Perspectives On Governance And Policy For Disaster Resilient Infrastructure
Day 3, 19 March 2021, 1700–1800 IST
This session on governance and policy will bring together high-level stakeholders across CDRI member countries, the private sector and civil society organizations. It will discuss challenges faced, enabling conditions and solutions for disaster resilient infrastructure through the lens of policy and governance. The session will also act as a curtain raiser for COP26. This session will bring together the information gathered from sectoral, regional and thematic perspectives on disaster resilient infrastructure over the two days of the conference and conclude with the lessons of ICDRI 2021.
Governance forms the backbone of public as well as private investments in disaster resilient infrastructure. Governance and policy are also drivers of social inclusion and equal opportunities. Achieving commitments across sustainable and disaster resilient infrastructure is dependent on the quality of governance. This includes processes by which policies are formulated and implemented and the respect for citizens, institutions and actors that play a role in infrastructure development.
This session on governance and policy will focus on some of the governance and policy challenges that act as barriers to building disaster resilient infrastructure (DRI) from the perspectives of different actors. More broadly, it is expected to trigger ideas and discussions on the governance and policy frameworks that will enable countries to achieve the SDGs and the SFDRR and Paris Agreement goals by 2030.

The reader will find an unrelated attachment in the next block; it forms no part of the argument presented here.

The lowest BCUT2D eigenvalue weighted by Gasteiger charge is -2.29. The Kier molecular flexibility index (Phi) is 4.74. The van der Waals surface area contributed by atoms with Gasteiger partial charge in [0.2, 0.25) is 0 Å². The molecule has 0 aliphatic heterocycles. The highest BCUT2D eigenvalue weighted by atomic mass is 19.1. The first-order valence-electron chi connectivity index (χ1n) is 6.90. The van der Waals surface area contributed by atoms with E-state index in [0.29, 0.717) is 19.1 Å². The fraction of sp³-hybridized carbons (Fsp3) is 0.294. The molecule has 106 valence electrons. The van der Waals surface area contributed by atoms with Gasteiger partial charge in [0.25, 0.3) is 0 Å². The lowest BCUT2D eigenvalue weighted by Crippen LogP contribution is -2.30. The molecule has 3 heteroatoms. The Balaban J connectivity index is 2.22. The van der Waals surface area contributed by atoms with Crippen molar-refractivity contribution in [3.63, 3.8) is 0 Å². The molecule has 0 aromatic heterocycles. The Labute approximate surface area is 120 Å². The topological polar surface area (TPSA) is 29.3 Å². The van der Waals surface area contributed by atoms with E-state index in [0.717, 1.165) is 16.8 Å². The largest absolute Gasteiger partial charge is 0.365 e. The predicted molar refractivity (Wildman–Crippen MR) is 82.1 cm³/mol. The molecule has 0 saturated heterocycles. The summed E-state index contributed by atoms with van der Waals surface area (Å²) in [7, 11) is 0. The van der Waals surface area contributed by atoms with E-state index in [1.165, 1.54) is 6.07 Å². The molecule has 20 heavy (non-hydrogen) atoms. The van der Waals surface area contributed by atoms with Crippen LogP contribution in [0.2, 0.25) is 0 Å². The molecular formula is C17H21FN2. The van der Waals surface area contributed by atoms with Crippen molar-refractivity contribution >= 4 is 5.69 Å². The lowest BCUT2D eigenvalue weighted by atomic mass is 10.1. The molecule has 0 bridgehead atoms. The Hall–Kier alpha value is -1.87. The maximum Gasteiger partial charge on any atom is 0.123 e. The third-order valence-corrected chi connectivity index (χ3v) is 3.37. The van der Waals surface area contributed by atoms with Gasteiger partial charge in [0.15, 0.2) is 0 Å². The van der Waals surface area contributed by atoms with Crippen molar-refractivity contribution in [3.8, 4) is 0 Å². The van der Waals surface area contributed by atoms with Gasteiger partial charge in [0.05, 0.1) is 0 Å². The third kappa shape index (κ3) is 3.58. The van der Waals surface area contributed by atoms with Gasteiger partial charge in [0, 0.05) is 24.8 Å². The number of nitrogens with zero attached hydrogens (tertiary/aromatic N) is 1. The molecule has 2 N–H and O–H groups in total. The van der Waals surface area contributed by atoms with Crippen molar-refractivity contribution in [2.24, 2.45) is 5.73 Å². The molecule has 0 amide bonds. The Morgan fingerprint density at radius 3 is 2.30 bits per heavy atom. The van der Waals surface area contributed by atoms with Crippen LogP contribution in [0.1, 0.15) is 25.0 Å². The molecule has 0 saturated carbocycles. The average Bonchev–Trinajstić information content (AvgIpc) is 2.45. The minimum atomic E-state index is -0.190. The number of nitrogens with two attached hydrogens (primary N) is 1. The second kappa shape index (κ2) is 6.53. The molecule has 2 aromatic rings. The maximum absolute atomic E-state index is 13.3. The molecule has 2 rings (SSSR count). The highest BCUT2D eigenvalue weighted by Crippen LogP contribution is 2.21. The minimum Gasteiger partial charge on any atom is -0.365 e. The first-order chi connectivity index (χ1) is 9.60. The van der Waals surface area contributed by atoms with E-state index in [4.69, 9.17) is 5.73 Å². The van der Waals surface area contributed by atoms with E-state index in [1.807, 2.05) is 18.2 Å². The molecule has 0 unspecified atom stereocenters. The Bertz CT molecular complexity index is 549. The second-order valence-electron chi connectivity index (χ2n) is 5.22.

The session will address the following questions:
- Governments around the world are looking at infrastructure investments as a vehicle to provide economic stimulus, jobs and overcome the current global economic downturn. For example, India is envisaging massive investments through its National Infrastructure Pipeline. What are the critical policies that are needed in the next two years to safeguard these investments against climate change and disasters? How do we achieve this in the context of a difficult fiscal situation arising from the pandemic?
- The world is poised to surpass the 1.5°C target based on current emissions. How do we ensure that we not only make our infrastructure disaster and climate resilient but also make it low carbon? How do we manage this rapid transition in our infrastructure systems?
- Businesses around the world see the COVID-19 crisis as a turning point for a new market structure based on new technologies as well as mergers and acquisitions. How does the private sector view this transition in the context of building resilient infrastructure? In your opinion, what are the most urgent steps in 2021 to fast-track regulatory reforms for boosting private sector investment in resilient infrastructure?